Some numbers (2)

kyle5t (1479639) | more than 3 years ago | (#35653894)

The FTC uses the Herfindahl index [wikipedia.org] to evaluate market competitiveness. Using just the top 5 carriers (the big four and Tracfone), the current index is 1810 (market share data from here [afterdawn.com] ).

'According to the DOJ-FTC 2010 Horizontal Merger Guidelines, the agencies will regard a market in which the post-merger HHI is below 1500 as "unconcentrated," between 1500 and 2500 as "moderately concentrated," and above 2500 as "highly concentrated." A merger potentially raises "significant competitive concerns" if it produces an increase in the HHI of more than 200 points in a moderately concentrated market or more than 100 points in a highly concentrated market. A merger is presumed "likely to enhance market power" if it produces an increase in the HHI of more than 200 points in a highly concentrated market.'

So by their own definition this merger will raise "significant competitive concerns" since the HHI will increase by 650 points to 2460. With all the other little guys added in, it is fair to say that the final number would be more than 2500, i.e. "highly concentrated."

Resist the Merger (2)

sneakyimp (1161443) | more than 3 years ago | (#35653906)

I'm a T-mobile customer with a Nexus S phone that I bought 2 weeks ago. I have learned that my phone won't work on the AT&T network -- at least not for data. That phone cost me over $600 with tax and accessories. It's supposed to take awhile for regulatory review and there's supposed to be some phase out period blah blah blah but I'm losing roughly half of the useful life of my phone -- and I'm the kind of guy that hangs onto my gadgets for a long time so this pisses me off. I cannot switch to another provider in the US because there will be no other GSM provider. If I choose a CDMA provider then my phone won't work abroad.

More importantly, my bill right now for unlimited minutes and 5GB of data per month (one GB more than AT&T's top-of-the-line data plan) plus 400 text messages is a mere $95 per month -- and that's the whole bill taxes and all. I'm not sure how much that'll go up because when I called AT&T to inquire about rates, the poor girl on the phone couldn't figure it out due to the byzantine service options/restrictions imposed by management. From the information I did get, I believe I can expect this to increase to anywhere between $125 and $150 *before* taxes.

T-Mobile is the low cost leader in our phone market. They provide excellent customer service. The were the first to offer an Android phone. AT&T was the last. For those who moan about big government hampering business, I invite you to prepare yourself to deal with the bureaucratic nightmare that AT&T will become. When you are only one of 130 million customers, dealing with your phone company is going to make a trip to the DMV feel like a vacation.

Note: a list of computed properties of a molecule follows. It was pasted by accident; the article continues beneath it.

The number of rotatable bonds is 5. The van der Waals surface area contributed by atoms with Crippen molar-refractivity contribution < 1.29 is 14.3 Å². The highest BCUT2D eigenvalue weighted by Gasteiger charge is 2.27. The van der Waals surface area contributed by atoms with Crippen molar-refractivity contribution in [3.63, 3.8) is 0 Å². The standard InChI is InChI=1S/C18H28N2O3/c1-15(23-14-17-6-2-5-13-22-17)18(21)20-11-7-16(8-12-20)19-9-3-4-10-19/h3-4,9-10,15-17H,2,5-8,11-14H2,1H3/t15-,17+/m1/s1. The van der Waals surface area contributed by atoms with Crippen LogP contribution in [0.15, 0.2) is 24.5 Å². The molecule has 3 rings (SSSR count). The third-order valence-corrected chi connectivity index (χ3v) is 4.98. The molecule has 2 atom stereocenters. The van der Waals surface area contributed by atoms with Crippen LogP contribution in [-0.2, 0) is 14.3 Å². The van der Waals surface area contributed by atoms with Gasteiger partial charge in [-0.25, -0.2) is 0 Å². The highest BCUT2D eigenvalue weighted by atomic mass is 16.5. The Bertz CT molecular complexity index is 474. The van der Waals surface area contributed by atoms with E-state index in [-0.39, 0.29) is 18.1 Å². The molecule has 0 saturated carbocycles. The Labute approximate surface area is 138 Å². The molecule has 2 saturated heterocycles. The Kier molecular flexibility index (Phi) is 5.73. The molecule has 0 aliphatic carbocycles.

And by the way, I've been to AT&T's headquarters in New Jersey. I attended a business meeting there in the mid 90's as a management consultant. The building was in the middle of a *private golf course* left over from the monopoly days when a long distance call cost around a dollar a minute. The so-called strategists that we met with had no clue what the Internet was all about. In those days, the only reason AT&T was making money was because they had millions of aging customers who didn't realize that they could switch to a different long distance provider and slash their bill by roughly 75%.

This merger sucks for all of us except the fat cats at the top of AT&T and T-Mobile.

Cue the goobers (1)

Improv (2467) | more than 3 years ago | (#35653926)

Cue the horde of libertarians who think that it's Ma Bell's *right* to stifle innovation and how dare anyone criticise them!

AT&T - Ma Bell in a new dress? (0)

Anonymous Coward | more than 3 years ago | (#35653960)

the "new" AT&T was originally Southwestern Bell, which was one of the original "Baby Bells" after the breakup. The bell doesn't fall too far from the bell tower...

Load More Comments
Slashdot Login

Need an Account?

Forgot your password?

Submission Text Formatting Tips

We support a small subset of HTML, namely these tags:

  • b
  • i
  • p
  • br
  • a
  • ol
  • ul
  • li
  • dl
  • dt
  • dd
  • em
  • strong
  • tt
  • blockquote
  • div
  • quote
  • ecode

"ecode" can be used for code snippets, for example:

<ecode>    while(1) { do_something(); } </ecode>